Unlike other Australian States and Territories, in South Australia stamp duty is only payable when you buy or acquire residential or primary production (farming) land, according to RevenueSA. It is generally the responsibility of the property buyer to pay stamp duty.
RevenueSA says that land is considered to be for ‘residential purposes’ even if it isn’t occupied but has undergone improvements that are “residential in character”, or if the land is vacant but is within a development zone where the purpose of the land would be envisaged as residential. Be sure to check with Revenue SA about how land you are considering might be classified.
RevenueSA says stamp duty applies to the transfer of property by investors as well as those intending to live in the property.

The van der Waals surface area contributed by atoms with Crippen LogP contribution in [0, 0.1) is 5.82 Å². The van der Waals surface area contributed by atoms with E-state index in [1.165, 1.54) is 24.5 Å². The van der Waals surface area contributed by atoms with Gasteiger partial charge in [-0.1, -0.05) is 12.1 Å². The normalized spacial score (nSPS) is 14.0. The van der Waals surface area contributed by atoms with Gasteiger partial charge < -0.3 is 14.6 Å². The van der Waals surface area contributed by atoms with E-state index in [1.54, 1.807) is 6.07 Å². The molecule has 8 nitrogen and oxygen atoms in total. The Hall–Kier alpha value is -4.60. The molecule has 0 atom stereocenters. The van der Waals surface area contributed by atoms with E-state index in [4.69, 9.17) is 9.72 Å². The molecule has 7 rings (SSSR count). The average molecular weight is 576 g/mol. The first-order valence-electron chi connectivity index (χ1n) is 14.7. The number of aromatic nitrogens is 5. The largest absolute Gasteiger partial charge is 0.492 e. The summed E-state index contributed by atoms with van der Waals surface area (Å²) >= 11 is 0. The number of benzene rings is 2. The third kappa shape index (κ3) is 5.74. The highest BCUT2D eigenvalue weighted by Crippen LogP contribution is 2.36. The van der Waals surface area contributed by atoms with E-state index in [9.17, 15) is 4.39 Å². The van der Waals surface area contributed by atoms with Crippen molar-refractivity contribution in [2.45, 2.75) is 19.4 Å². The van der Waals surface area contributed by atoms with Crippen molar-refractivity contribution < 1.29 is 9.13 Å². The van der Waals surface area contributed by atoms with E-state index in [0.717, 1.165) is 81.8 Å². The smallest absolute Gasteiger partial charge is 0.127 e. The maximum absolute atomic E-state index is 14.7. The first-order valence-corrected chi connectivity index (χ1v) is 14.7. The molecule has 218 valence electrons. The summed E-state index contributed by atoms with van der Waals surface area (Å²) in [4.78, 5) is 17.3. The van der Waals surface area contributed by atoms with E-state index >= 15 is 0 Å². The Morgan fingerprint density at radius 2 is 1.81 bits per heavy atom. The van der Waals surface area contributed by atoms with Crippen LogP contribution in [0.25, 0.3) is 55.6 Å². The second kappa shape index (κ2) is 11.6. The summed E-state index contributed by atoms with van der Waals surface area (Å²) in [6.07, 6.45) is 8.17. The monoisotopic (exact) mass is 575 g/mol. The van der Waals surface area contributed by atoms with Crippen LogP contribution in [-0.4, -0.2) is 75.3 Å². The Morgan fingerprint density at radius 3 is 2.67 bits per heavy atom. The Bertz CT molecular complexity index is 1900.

When is stamp duty paid in South Australia?
The South Australian Government advises that stamp duty is usually payable at or before settlement. Stamp duty must be paid in order for you to be registered as the owner of the property. If you fail to pay on time, RevenueSA says you may be charged with penalty tax and interest. This can be a significant amount – interest is charged at the market rate plus an additional 8% per annum. Meanwhile, penalty tax can climb up to 75% of the amount owing if you deliberately didn’t pay your tax or can be 25% in other cases, RevenueSA says.
Your solicitor or conveyancer may be able to assist you with completing and lodging stamp duty documents and advising you on key deadlines specific to your transaction.
Are there any stamp duty concessions in South Australia?
Unlike many other States and Territories, South Australia currently offers no stamp duty concessions or exemptions for first home buyers. Additionally, since 1 July 2018, there is no concession or exemption for buyers who purchase property off-the-plan.
There is, however, a first home owner grant which eligible property buyers can apply for.
What are the exemptions to paying stamp duty in South Australia?